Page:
Thursday, August 28, 2008

Prospects for Amendments to BAPCPA Under an Obama-Biden Administration

by Andrew Toth-Fejel, Bankruptcy Litigation Support for Attorneys:

Bankruptcy legislation is not usually fodder for Presidential campaigns. But this has been in so many respects an unusual campaign, and so proposed amendments to bankruptcy law have made it to the campaign trail.

On one hand, in his website John McCain refers to his vote at the time of BAPCPA in support of military personnel, but nowhere in this website does he propose any future bankruptcy legislation. In contrast in Barack Obama's website one of his 10 key bullet-points on the Economy is "Reform Bankruptcy Laws." He proposes amending bankruptcy law to allow modifications of mortgages, and to create some kind of streamlined medical bankruptcy.

More dramatically, a few weeks ago Obama gave an entire speech (even if it was only 15-mintutes long) focusing primarily on bankruptcy reform proposals, one to "fast-track" bankruptcies for military families and disaster victims by exempting them from the means test and from credit counseling, another to provide seniors a larger federal homestead exemption.

But that was a few weeks ago. Now Obama has chosen as his vice-presidential nominee the person who was probably the most ardent and public Democratic supporter of BAPCPA. Not only did Joe Biden vote for BAPCPA while Obama voted against it, they voted on the opposite side of virtually every one of the numerous amendments voted on before the final bill was passed. AND Biden's votes on virtually all these amendments matched John McCain's.votes. This leaves us with the rather unusual situation that the two major political differences of the last 5 years between these presidential and vice-presidential nominees are BAPCPA and the Iraq war (which Biden originally supported and then became one of its most vigorous opponents).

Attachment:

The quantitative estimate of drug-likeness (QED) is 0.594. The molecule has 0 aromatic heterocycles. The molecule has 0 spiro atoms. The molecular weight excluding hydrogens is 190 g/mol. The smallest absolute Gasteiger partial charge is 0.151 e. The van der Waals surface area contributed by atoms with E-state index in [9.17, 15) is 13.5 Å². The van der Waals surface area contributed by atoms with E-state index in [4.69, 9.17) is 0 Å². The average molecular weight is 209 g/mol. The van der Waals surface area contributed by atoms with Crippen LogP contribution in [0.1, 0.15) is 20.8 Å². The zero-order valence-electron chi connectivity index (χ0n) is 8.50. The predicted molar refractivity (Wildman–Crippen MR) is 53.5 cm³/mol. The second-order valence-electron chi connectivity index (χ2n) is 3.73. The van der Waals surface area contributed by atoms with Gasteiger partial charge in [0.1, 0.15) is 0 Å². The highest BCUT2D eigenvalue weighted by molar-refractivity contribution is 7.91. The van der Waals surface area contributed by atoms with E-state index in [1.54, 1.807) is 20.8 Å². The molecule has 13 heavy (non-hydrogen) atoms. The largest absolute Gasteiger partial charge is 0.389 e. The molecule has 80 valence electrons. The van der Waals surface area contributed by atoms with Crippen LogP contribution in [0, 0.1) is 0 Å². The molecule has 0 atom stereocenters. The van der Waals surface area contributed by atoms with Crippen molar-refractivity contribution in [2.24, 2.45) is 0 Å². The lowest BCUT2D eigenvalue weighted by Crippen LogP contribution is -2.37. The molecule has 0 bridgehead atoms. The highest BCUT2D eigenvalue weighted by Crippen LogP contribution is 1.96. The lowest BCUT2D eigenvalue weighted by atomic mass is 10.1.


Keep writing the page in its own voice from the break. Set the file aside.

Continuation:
Some bankruptcy observers are saying that Biden's ascension to the ticket makes BANCAP amendment less likely, regardless what's on Obama's website or in his populist speeches. They point to the fact that MBNA and its employees have as a group been Biden's largest campaign contributors over the years, and that one of his sons has worked as a consultant for MBNA. (See this bankruptcy attorney's blog and an Associated Press story of 8/26/08.)

Perhaps a more realistic view turns on broader economic and political developments in the next few months. IF Obama-Biden win in November, and especially IF there are some Democratic gains, as is generally expected, in both the House and the Senate, there will be tremendous political pressure on the Democrats to address the foreclosure and other economic problems. The new Housing and Economic Recovery Act's $300 billion voluntary program to refinance troubled mortgages begins being implemented on October 1, 2008, with much speculation about whether it will indeed help 400,000 households as was projected. If this program, and the other components of the Act, are successful, together with all the other forces on the real estate and financial sectors, at significantly improving the foreclosure and general economic situation, there may be less pressure to act. Given that this is just a few months from now, a greatly improved outlook seems doubtful. More likely BANCAP reform of some sort would be part of their "first 100 days" plan.

by Andrew Toth-Fejel, Bankruptcy Litigation Support for Attorneys,

© 2008 Bankruptcy Litigation Support for Attorneys